This holiday season, slow down and acknowledge those that enrich our lives in a way that can’t be quantified, and so much more than a perfect present.

Happy Holidays!

Thanksgiving is Different This Year for Mesothelioma Patients

Each year at this time we celebrate Thanksgiving. Since the Pilgrims started this tradition it is a time to share and be grateful for our blessings. As Thanksgiving 2021 rapidly approaches, we reflect on what this year’s holiday means to ourselves and our loved ones and to our collective community.  

As we all know, what makes this year different from last year and previous celebrations of Thanksgiving is the Covid-19 pandemic. Last year, 2020, was pre-vaccination. A lot of people had small celebrations and stayed home. This year with vaccinations available we take a step closer to what normal used to be.

Thanksgiving traditionally involves family gatherings, turkey dinners, and for some travel to relatives for the celebrations. The gatherings are times that families and friends can reconnect.  Although not all Thanksgiving celebrations and memories are as picture perfect as we would like, they are all our own unique families with our different opinions gathering and interacting.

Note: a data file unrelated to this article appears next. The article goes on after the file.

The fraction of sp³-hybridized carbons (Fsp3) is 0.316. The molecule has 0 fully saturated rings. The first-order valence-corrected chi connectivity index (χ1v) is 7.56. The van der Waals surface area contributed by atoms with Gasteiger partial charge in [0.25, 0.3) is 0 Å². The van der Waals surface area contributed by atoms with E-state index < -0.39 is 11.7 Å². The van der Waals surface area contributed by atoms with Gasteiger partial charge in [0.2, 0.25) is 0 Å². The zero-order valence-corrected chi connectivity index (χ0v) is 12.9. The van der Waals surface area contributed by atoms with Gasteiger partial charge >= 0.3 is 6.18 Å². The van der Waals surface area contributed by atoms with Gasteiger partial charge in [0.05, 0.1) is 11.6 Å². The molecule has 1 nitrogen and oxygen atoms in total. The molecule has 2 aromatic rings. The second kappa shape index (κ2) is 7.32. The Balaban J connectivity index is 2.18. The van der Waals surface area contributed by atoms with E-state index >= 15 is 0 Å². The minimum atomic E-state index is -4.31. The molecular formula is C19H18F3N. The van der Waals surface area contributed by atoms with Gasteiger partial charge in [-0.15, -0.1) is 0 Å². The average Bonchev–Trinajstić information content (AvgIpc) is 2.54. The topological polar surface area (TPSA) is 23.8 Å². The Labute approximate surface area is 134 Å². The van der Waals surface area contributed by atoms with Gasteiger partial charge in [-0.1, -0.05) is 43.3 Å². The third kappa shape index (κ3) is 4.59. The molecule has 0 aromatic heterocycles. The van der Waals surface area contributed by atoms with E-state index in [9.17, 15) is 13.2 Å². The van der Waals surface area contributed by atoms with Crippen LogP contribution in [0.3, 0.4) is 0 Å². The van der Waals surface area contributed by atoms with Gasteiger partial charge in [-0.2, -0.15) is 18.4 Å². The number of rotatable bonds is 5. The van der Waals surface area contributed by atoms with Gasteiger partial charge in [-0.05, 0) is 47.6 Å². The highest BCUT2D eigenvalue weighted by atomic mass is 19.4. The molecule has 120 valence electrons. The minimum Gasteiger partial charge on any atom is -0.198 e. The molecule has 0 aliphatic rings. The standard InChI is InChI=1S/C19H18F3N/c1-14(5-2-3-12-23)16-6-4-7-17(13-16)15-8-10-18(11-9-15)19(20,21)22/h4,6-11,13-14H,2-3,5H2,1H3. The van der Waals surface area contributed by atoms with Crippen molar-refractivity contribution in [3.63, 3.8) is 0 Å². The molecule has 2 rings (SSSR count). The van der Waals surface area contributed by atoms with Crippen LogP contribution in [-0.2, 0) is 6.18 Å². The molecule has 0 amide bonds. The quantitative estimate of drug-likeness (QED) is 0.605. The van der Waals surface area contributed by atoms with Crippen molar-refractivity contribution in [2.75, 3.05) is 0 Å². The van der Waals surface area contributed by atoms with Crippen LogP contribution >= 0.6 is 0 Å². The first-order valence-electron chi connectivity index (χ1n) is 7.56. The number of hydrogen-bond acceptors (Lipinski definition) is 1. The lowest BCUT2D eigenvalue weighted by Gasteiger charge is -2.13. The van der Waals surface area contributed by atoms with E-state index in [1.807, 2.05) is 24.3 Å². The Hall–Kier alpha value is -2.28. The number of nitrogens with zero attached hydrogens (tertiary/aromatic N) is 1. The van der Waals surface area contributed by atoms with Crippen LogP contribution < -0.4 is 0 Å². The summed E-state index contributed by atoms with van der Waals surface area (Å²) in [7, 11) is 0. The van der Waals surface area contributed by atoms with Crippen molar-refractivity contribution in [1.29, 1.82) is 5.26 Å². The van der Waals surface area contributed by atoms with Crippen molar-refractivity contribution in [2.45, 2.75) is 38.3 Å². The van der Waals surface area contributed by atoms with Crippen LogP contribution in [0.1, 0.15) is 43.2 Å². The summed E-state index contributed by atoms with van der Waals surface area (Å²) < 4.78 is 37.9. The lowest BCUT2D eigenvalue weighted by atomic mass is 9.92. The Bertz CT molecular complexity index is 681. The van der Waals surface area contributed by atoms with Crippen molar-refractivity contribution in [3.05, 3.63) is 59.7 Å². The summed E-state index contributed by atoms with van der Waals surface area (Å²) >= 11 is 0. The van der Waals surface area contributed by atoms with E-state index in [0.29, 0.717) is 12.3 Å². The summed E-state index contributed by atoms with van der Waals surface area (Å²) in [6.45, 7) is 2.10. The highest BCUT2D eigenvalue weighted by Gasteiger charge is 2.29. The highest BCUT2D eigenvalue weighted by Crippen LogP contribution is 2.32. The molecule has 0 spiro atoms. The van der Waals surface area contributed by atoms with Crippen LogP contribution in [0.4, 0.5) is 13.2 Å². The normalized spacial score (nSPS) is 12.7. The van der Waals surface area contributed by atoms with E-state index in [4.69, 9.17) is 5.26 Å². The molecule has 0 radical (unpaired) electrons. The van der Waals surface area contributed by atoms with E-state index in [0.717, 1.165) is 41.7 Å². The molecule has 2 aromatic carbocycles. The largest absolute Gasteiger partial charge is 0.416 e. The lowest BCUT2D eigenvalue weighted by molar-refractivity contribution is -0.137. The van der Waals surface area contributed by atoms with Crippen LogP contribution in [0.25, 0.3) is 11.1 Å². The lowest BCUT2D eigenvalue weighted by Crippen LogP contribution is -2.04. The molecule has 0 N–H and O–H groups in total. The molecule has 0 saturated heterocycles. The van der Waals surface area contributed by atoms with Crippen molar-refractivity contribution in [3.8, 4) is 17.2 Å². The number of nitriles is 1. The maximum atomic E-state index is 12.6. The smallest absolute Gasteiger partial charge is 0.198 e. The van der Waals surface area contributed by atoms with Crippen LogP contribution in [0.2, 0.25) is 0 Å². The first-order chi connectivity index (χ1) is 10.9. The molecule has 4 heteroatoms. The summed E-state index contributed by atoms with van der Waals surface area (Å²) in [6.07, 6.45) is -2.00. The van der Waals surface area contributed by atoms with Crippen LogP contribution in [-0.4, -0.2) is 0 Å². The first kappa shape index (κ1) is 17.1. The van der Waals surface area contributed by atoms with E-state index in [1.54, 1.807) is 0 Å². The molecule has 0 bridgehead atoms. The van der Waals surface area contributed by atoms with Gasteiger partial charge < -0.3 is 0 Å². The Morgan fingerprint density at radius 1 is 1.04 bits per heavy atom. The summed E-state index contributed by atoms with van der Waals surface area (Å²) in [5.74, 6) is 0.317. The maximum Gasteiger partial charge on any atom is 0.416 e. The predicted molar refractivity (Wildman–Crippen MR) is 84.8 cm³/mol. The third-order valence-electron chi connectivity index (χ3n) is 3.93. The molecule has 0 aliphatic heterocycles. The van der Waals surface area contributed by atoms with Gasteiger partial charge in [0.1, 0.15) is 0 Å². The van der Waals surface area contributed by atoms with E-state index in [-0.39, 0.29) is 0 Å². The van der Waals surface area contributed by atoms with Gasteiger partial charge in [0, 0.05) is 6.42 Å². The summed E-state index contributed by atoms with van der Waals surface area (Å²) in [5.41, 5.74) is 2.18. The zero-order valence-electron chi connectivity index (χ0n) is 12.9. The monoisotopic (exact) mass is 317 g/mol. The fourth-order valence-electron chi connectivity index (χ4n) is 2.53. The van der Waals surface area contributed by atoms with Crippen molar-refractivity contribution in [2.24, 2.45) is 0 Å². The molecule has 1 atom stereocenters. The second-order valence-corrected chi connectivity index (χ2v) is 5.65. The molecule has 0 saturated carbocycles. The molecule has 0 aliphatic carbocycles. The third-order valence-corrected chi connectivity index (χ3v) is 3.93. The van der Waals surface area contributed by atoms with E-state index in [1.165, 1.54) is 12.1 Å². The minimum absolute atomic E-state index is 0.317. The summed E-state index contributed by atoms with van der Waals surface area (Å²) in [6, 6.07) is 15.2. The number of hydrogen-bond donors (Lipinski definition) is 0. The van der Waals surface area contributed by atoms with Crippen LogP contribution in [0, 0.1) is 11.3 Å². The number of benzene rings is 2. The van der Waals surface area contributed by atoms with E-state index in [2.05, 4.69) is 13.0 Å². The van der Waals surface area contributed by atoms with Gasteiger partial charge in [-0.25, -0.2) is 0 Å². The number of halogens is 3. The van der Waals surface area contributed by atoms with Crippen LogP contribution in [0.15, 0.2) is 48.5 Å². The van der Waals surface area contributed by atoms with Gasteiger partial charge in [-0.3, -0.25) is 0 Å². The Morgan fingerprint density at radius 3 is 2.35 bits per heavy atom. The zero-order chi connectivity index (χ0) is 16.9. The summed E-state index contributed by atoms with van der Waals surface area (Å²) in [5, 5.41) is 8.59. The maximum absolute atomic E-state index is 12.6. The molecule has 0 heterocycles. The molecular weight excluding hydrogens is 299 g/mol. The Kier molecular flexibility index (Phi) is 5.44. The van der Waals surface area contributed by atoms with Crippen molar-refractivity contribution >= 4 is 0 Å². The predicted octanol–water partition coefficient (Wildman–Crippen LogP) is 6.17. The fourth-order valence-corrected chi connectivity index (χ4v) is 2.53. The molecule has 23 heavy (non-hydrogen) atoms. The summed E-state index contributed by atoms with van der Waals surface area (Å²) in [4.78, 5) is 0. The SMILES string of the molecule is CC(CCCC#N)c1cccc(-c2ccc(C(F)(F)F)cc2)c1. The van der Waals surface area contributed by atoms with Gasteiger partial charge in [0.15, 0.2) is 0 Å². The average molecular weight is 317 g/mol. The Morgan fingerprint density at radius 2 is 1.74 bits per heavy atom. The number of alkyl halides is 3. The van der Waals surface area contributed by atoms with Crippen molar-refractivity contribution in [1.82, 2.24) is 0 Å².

According to a recent survey from Ohio State University Wexner Medical Center, the mood that most U.S adults described toward Thanksgiving 2021 was “cautious.” 

There are some indicators that Thanksgiving celebrations are getting back to normal. According to recent reports, travel is returning to pre-Pandemic levels. The same poll says that 63% of Americans will celebrate Thanksgiving with the same number of people as they did before the coronavirus pandemic, with 5% saying there will be more people attending their Thanksgiving this year compared to pre-pandemic times. Once people get to their destinations they may find that the hosts for their celebrations are asking about their vaccination status. Another recent survey tells us that half of all Americans plan to inquire about their potential guests’ vaccination status. Covid 19 negative tests will be required by 46% from unvaccinated friends and families.